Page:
Case IV: Fruits, Vegetables, Flowers, Ornamental Trees and Shrubs
The Kitchen Garden: Fruit and Vegetables
The cultivation of fruit, vegetables and culinary and medicinal herbs for domestic use in a segregated, usually walled or hedged enclosure, has classical roots and can still be found all over the world today. The formal square or rectangular garden laid out in a grid-like pattern which we associate with kitchen gardens arose out of a bed and channel system, devised inMediterranean gardens which required irrigation. Long narrow raised beds were divided by paths which doubled as water channels. In Britain, although there was suﬃcient year-round rainfall, the same overall design of straight beds divided by paths was adopted as the model, and continued in use after the fall of the Roman Empire. The advantages of sowing seed in rows to facilitate thinning, weeding and watering is evident to any gardener. The beds can be of any length, but all writers from the classical period on recommend that they be no wider than twice an arm’s length so that plants can be cultivated from each side without walking on the beds.
John Evelyn (1620-1706). The French Gardiner. London: Benjamin Tooke, 1672.
Vegetable growing has long been a fundamental component of home gardening, and is often the first means of introducing people to horticulture. The first horticultural publication by influential writer, gardener and diarist John Evelyn was this one on vegetables – a translation of Nicolas de Bonnefons’s Le jardinier françois. Evelyn considered this the best work on vegetable gardening then available, finding Dutch and French methods of horticulture vastly superior at that time to those practised in England. This work covers all aspects of vegetable gardening, beginning with melons and cucumbers (raised together in the same bed) which require hot beds, followed by chapters on ‘artichocks, chardons, and asparagus’, ‘cabbages and lettuce of all sorts’, ‘roots’ including beets, carrots and parsnips, leafy vegetables such as sorrel, endive and spinach, ’beans, peas and other pulses’ and ‘odoriferous plants’ such as onions, garlic and leek. The plate shows the preparation of a new garden, including attaching trellis to the walls for training fruit trees.
Transactions of the Horticultural Society of London. London: 1812–1842.Vol. 1.
As early as 1826 the Society had issued a catalogue of fruit grown at their Chiswick gardens, listing 3,825 cultivars. In 1883 the National Apple Congress held at Chiswick included 10,140 exhibits with an astounding 1,545 distinct cultivars on display. Many examples of new and improved varieties of fruit are depicted in the ﬁrst series of the Society’s Transactions. These were elaborate publications, with full-page hand-coloured plates. The Spring Grove Codlin, developed by Thomas Andrew Knight, is described by Banks as an early apple, ripening in July, but with the ﬂavour of the best winter apples. The plate is by William Jackson Hooker.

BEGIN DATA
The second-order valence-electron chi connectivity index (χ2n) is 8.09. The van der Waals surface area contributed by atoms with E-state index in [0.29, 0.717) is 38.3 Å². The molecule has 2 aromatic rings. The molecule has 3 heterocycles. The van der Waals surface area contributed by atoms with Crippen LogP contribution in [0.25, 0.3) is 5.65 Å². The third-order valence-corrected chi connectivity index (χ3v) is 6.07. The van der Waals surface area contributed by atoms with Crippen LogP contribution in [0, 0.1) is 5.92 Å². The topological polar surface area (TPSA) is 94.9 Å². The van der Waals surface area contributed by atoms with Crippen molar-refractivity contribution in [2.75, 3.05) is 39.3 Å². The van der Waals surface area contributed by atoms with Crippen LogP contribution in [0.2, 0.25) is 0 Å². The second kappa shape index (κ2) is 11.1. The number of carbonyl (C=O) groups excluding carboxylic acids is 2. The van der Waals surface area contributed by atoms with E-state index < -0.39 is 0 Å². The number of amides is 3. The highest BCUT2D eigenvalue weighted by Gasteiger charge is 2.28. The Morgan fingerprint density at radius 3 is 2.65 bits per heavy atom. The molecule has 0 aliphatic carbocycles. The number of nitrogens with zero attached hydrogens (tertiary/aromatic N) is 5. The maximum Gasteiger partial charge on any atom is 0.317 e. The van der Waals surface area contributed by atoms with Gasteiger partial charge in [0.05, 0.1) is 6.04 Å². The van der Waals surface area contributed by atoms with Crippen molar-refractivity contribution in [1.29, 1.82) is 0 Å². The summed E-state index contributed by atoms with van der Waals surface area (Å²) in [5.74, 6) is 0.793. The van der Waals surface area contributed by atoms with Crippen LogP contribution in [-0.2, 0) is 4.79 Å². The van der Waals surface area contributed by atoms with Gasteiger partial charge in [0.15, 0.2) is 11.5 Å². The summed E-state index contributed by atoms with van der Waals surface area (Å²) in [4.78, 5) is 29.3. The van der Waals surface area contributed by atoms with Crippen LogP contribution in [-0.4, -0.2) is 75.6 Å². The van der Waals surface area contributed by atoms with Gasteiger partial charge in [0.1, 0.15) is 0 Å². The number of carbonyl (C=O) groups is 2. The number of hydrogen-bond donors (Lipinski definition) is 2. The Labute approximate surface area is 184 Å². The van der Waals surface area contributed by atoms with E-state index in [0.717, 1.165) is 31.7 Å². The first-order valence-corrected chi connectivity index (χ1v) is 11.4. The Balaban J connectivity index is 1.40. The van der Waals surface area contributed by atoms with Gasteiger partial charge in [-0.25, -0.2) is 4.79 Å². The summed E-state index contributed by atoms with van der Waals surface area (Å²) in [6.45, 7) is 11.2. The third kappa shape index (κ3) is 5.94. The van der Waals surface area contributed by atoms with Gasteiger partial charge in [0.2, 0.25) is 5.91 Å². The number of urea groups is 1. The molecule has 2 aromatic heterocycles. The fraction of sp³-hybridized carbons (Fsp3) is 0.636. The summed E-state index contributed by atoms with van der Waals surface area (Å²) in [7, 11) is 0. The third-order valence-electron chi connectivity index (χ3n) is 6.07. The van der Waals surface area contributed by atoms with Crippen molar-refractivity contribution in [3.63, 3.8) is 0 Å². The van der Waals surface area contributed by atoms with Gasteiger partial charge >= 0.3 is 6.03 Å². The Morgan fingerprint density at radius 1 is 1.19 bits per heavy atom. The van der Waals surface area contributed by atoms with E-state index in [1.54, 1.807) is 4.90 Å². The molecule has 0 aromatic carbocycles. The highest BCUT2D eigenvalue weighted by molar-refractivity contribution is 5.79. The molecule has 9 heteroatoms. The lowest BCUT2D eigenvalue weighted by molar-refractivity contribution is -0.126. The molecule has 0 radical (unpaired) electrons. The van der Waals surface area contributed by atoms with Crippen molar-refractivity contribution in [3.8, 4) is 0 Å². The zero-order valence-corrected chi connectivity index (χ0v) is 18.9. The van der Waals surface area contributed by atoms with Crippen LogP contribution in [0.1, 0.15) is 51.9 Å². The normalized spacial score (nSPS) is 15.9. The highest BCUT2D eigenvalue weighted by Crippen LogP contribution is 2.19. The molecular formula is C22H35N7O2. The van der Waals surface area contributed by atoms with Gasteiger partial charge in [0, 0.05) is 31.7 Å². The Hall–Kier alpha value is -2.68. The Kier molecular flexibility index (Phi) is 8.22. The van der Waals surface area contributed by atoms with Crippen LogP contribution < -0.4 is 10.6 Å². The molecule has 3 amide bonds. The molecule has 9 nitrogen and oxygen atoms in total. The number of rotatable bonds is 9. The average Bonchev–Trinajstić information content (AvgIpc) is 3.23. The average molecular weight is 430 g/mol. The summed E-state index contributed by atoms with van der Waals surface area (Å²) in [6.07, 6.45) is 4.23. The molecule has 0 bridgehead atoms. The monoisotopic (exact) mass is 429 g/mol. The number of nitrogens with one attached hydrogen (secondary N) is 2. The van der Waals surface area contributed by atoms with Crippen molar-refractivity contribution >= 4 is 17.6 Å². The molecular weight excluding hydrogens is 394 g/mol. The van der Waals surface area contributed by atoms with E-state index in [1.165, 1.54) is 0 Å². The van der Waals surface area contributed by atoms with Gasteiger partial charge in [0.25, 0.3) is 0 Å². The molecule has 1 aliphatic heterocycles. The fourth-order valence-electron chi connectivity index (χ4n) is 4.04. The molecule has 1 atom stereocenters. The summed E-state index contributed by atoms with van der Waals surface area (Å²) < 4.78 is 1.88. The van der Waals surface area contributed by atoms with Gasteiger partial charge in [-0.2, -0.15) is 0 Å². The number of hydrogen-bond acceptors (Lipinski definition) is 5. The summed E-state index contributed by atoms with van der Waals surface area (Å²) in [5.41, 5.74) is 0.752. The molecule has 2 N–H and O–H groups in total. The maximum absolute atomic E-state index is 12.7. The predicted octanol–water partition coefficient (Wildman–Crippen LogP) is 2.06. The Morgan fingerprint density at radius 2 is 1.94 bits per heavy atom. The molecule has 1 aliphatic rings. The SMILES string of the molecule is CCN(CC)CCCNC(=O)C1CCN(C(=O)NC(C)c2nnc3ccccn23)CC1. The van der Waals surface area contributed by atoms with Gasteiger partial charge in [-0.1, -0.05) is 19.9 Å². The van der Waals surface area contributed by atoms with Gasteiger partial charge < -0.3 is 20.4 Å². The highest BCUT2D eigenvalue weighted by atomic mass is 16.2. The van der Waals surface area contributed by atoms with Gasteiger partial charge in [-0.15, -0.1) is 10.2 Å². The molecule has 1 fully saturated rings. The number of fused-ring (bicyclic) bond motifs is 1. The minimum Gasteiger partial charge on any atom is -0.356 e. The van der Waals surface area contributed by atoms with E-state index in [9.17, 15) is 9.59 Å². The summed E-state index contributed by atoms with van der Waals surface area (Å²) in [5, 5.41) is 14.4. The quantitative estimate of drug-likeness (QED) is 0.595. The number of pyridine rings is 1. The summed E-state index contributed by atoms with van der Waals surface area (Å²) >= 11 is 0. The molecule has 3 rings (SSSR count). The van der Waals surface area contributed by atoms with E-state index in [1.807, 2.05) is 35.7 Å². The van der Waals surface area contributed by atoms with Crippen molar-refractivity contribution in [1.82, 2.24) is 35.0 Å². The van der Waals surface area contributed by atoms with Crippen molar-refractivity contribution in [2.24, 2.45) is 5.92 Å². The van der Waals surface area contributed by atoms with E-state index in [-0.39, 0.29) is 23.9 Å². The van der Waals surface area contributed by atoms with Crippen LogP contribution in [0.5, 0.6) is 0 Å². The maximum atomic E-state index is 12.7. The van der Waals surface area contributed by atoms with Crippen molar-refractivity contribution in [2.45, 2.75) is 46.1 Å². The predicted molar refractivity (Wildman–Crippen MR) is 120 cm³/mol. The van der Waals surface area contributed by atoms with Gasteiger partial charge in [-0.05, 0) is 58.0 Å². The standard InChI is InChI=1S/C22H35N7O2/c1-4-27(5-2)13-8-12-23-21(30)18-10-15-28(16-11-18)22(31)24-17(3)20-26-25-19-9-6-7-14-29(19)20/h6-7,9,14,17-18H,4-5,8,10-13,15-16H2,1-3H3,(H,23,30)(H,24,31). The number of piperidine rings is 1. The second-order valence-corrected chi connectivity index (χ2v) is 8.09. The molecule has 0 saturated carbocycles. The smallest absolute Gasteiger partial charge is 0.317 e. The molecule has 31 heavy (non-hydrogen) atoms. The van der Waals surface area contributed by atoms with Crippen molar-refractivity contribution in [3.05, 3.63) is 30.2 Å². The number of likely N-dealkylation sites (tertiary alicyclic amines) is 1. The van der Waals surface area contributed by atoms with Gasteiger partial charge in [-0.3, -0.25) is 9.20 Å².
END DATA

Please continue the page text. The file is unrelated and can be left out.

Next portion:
Rennie’s Seed Annual 1918. Wm. Rennie Co., 1918.
Gardeners in both Britain and Canada contributed to the war effort during both world wars by increasing the quantity of home grown food. Nurseries also contributed to the cause, with advice and special offers on vegetable seeds. William Rennie (1835-1910) founded his seed company in Toronto in 1870 later expanding to Montreal, Winnipeg, and Vancouver and becoming the country’s largest seed merchant. In their 1918 catalogue Rennie’s promoted vegetable gardening as the duty of ‘every loyal Canadian’, stating ‘We cannot all shoulder a gun, but most of us can handle a spade’. On the back cover of their 1918 catalogue they advertised their ‘war garden collection’ for just $1.00. They offered several different versions, including an early collection, a northern collection, and a small garden collection. The complete collection included beans, beet, cabbage, corn, cucumber, lettuce, turnip, onion, parsnip, peas, radish, squash and tomato. Also shown is their 1914 catalogue, and a 1911 Simmer’s catalogue.
Some of the earliest works on ﬂowers were those written by or for ﬂorists (gardeners who grew individual specimens for show) and these are included in the section on ﬂower shows later in the exhibition. The literature on ﬂower gardening per se did not become extensive until the late nineteenth century, and then continued to predominate throughout much of the twentieth century. The choice of ﬂowering plant material available to British gardeners from their own ﬂora prior to the sixteenth centurywas quite limited, and a satisfactory display was possible only in spring and early summer. In fact, in order to avoid having empty beds for a large part of the year and provide colour for a longer period, many of these early elaborate formal designs were made with coloured sand, gravel or other non-plant material. In 1683 in the second edition of his Systema Horti-culturae John Worlidge (ﬂ. 1669–1698) lamented the loss of the ﬂower garden and its replacement with ‘gravel walks and grass-plots’ which ‘have banish’d out of their gardens ﬂowers, the miracles of nature, and the best ornaments that ever were discovered to make a seat pleasant’. While ﬂowers did not disappear entirely from gardens and there were always individual passionate gardeners and collectors who devoted themselves solely to ﬂowers, by the early eighteenth century the formal ﬂower garden no longer held pride of place below the main façade of the country house. The landscape movement for which Britain is still justly renowned created extensive green parks around the house which, while rigorously planned and maintained, gave the appearance of a natural landscape extending outwards. This was a great contrast and departure from the inward-looking garden laid out in formal straight lines and patterns which had prevailed until then. In his History of the Modern Taste in Gardening, Horace Walpole (1717–1797) summed up this development when he famously said of landscape designer William Kent (1685–1748) that ‘He leapt the garden fence and saw that all nature was a garden.'